Man good for you and keep it up, I have found that the best time to roll a cigar for me is after the rain has fallen for a day and the air is full of humidity. I keep my stash hanging in a non climate controlled lean-to attached to my garage. Any who, after a good rain the air is thick and the leaves are just moist enough to be pliable. Your absolutely right though once the tobacco has lost that "Pliability" your done till it re-moistens. I had a couple " to loose cigars" and they were worthless. Burned a hole right down the middle and would go out almost immediately. Post some pics when you can......


That is the best method to get leaves up to case. Nothing better than Mother Nature doing some of the work for you.


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PostPosted: Thu Feb 12, 2009 2:24 pm 
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Joined: Sat Jan 06, 2007 6:52 pm
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Location: Portland, Oregon
That's a great trick -- except here, we get 36 inches of rain per year at 1/8 in per day. You do the arithmetic. If I leave the tobacco hanging in a non-heated space it goes moldy. You should have seen me a month ago when I discovered the mold. I washed much of my tobacco in a mild bleach solution. I think I have handled those leaves so much that I can recognize each one by the pattern of the veins.

However, I do have some nails up under the eaves on my garage. I will put some out there and see how it goes.

Leigh M
Portland, Orygone


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PostPosted: Thu Feb 12, 2009 2:43 pm 
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Joined: Wed Feb 13, 2008 2:13 pm
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Location: Nashville TN
Just be careful they don't rust on the tobacco. Galvanized usually works best, but as long as your tobacco doesn’t touch the nails you’ll be fine.


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 Post subject: Re: More Insight on Cigar Rolling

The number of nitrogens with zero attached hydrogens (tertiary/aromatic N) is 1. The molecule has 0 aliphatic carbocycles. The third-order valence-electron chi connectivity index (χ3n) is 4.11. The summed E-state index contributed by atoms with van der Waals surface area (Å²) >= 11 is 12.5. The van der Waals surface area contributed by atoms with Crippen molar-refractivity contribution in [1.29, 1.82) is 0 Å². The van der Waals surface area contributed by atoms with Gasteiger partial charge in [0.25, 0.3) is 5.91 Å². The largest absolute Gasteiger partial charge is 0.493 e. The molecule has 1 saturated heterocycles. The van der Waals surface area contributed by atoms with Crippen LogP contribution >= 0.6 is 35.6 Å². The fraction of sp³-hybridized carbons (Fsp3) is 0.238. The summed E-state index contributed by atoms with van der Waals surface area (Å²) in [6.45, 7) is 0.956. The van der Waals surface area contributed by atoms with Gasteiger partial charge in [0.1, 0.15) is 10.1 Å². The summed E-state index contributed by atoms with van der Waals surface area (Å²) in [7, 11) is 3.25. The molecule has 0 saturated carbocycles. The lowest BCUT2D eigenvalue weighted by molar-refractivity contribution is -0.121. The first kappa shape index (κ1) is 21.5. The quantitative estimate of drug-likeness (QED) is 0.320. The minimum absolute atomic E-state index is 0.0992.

PostPosted: Thu Apr 16, 2009 8:50 pm 
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Joined: Fri May 30, 2008 8:46 pm
Posts: 106
Hey leigh,
Thanks for the web site of that knife. I'm definately getting one of those.

And I read in one of those little booklets that you should spray hot water on the leaves and seal them in a bag to let the steam soften the leaves. I think they say to actually boil the water.
what ya think? I'm gonna try it. i have enough leaf ,soooo.


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 Post subject: Re: More Insight on Cigar Rolling
PostPosted: Sun Apr 19, 2009 6:23 pm 
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Joined: Sat Apr 04, 2009 6:34 pm
Posts: 2738
Pizza cutter will work. I read in the Ultimate Cigar Book that some big cigar manufacturers are using them.


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 Post subject: Re: More Insight on Cigar Rolling
PostPosted: Tue Apr 21, 2009 11:10 pm 
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Joined: Sat Jan 06, 2007 6:52 pm
Posts: 190
Location: Portland, Oregon
This one didn't turn out too badly.



Image


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 Post subject: Re: More Insight on Cigar Rolling
PostPosted: Wed Apr 22, 2009 5:38 am 
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Joined: Mon Apr 13, 2009 2:06 pm
Posts: 47
or a big rolling fabric cutter kinda looks like a pizza cutter but is sharp to cut fabric


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 Post subject: Re: More Insight on Cigar Rolling
PostPosted: Wed Apr 22, 2009 5:45 am 
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Joined: Sat Apr 04, 2009 6:34 pm
Posts: 2738
Nice cigar, good ash. Way to go. :D